Friday, November 16, 2012

Jury Duty: Feeling Like A Good American

Yesterday I completed a four month jury duty assignment.  And, up to yesterday, I had never been selected for a jury, but yesterday I was chosen. The charges were assault and battery with a deadly weapon and possession of an illegal knife.

I am not a rah-rah America type of guy, but there are times in which I am proud to be an American, and yesterday was one of those days.  To be sitting in that room with eleven other people, most of whom would never be in the same group together, and discussing the case was a really great experience. The state had to prove the guilt of the accused, the accused did not have to prove his innocence, and knowing that if we decided against the state there was nothing they could do to us or the accused was an important reminder.  I think we forget sometimes that this is not true in many countries in the world (including some we support).

I was a little nervous going into the deliberations because I was not sure that the prosecution had proven their case on the first charge, but there was no way to know how the other jurors were thinking.  In the end, on the account of assault and battery with a deadly weapon, we did not think the prosecutor had proven the case and we found the accused not guilty on that charge.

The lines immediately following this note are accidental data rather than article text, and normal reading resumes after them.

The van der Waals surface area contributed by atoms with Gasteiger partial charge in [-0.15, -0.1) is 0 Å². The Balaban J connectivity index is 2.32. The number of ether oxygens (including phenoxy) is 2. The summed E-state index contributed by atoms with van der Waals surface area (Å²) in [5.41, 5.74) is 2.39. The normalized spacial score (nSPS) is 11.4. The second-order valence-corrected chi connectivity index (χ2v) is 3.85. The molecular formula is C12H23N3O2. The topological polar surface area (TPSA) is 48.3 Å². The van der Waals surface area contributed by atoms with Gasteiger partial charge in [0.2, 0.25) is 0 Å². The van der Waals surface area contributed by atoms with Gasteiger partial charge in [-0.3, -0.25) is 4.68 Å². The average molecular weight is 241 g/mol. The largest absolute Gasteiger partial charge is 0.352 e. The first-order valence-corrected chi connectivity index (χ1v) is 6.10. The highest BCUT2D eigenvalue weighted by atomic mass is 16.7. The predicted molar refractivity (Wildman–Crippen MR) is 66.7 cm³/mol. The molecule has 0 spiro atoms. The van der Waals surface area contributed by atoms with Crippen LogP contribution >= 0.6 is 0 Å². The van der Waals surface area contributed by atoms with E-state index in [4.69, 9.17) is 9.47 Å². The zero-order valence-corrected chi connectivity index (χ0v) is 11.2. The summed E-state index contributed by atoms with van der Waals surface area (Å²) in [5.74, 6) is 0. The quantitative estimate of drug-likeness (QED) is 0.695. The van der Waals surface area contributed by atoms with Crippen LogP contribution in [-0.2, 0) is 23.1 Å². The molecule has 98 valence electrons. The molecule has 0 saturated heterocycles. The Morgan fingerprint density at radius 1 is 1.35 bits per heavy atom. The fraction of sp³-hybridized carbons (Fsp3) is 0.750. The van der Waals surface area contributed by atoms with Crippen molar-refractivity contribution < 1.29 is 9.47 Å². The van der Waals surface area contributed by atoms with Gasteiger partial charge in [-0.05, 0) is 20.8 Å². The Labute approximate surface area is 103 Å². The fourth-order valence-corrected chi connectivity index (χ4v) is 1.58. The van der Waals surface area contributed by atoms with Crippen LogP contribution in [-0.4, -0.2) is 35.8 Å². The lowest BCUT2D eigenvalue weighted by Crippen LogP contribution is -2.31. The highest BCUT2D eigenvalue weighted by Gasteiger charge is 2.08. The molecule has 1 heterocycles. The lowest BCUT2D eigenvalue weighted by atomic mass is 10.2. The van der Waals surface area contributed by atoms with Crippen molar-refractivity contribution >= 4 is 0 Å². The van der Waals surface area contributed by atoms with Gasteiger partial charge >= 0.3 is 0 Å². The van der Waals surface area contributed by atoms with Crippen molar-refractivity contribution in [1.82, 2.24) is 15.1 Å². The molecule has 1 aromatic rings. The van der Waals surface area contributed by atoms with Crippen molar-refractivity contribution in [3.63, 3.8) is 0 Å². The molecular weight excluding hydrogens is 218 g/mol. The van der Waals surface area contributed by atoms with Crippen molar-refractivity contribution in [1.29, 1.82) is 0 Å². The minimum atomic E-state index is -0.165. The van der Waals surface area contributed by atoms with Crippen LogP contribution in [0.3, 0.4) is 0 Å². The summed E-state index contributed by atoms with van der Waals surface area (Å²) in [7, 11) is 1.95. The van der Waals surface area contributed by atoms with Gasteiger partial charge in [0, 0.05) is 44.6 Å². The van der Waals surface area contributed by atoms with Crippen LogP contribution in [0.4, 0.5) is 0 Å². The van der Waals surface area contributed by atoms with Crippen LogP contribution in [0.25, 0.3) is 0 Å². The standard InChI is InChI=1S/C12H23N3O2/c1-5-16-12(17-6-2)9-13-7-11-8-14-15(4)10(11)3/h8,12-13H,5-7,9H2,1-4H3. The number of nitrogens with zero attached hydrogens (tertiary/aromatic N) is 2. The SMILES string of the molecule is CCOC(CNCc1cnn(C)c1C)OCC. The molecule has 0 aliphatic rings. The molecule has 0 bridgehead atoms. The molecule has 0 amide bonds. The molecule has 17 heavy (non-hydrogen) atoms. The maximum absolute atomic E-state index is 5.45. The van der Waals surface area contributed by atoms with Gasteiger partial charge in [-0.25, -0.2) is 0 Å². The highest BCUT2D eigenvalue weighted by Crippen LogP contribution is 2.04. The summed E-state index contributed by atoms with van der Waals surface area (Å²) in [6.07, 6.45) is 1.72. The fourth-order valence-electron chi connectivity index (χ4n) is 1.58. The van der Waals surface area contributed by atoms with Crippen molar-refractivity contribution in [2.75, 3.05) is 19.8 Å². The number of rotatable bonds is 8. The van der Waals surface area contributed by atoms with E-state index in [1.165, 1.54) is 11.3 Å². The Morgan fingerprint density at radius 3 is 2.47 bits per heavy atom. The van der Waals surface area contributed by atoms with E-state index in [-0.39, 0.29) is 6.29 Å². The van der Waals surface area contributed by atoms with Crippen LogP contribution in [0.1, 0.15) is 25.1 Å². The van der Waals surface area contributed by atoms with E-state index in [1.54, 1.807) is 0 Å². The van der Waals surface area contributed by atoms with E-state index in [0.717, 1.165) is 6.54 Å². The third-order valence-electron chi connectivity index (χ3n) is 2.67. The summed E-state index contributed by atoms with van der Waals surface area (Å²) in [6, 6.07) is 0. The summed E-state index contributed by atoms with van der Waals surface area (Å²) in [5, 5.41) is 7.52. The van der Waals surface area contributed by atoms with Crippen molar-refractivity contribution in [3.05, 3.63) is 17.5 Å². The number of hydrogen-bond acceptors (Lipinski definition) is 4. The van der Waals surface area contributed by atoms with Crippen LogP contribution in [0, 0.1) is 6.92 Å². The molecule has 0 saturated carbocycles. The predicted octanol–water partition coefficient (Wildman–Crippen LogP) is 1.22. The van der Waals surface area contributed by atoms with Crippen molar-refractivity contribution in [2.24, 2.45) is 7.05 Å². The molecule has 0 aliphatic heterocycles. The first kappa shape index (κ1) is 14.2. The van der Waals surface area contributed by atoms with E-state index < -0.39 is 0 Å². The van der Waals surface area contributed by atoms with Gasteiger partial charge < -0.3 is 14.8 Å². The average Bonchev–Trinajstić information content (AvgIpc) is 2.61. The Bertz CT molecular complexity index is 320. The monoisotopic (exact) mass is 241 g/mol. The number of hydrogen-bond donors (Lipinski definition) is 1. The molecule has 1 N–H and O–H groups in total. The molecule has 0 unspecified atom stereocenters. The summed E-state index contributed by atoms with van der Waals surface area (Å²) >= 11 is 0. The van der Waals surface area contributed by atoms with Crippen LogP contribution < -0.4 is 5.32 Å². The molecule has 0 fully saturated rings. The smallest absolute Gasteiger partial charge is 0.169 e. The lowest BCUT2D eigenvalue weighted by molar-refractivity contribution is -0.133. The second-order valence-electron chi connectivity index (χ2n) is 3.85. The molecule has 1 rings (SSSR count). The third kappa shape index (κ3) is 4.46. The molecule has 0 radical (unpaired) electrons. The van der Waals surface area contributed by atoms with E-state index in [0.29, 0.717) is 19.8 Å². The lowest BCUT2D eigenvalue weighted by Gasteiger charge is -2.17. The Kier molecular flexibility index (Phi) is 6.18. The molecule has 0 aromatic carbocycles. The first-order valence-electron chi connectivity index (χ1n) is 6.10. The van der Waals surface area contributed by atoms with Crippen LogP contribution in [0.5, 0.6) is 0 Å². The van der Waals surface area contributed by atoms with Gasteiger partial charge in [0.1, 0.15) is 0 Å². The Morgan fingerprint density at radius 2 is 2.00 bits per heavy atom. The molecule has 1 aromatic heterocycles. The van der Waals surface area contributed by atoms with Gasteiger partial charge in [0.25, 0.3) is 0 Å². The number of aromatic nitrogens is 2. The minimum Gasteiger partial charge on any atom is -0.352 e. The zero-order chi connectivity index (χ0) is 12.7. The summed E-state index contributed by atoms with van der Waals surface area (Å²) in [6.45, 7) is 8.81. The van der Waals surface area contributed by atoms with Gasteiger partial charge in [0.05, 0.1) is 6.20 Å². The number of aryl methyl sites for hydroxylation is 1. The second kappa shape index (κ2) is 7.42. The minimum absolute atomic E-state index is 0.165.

I do have to say that the police officer who testified certainly did not do the prosecution any favors, as he left us more confused about events.  But conversation amongst the jurors was handled with the serious and  deliberateness that the situation deserved.  We probably spent more time than we needed to in reaching the verdict, but everyone had their say, we asked questions of each other, corrected areas where we heard things differently, and in the end reached a consensus.  And then just to be sure, we went back over each of the charges again for a final vote.  On the issue of possession we found the accused guilty based on the testimony of the officer who said he took the knife from his pocket.

This was the best possible out come for the defendant, as I'm sure the attorney had told him that he was probably going to be found guilty on the possession charge, and if fact the defense attorney never challenged anything about this charge.

I'll be honest and say that I was not looking forward to having jury duty, that I was happy when I had not been selected in the past, and wasn't really thrilled with being chosen yesterday.  But in the end it was something I was very happy to have done.  I completed my civic duty, we decided as a group of peers on charges, and in the end I am very happy with the decision we made and feel it was the right one.

We must remember that we do have obligations to this country, and the only reason it works the way it does, for good and for ill, is because of the effort that we put into keeping it what it is and pushing us towards a "more perfect union."  I for one am glad to have done my part, and today I am glad to be an American.

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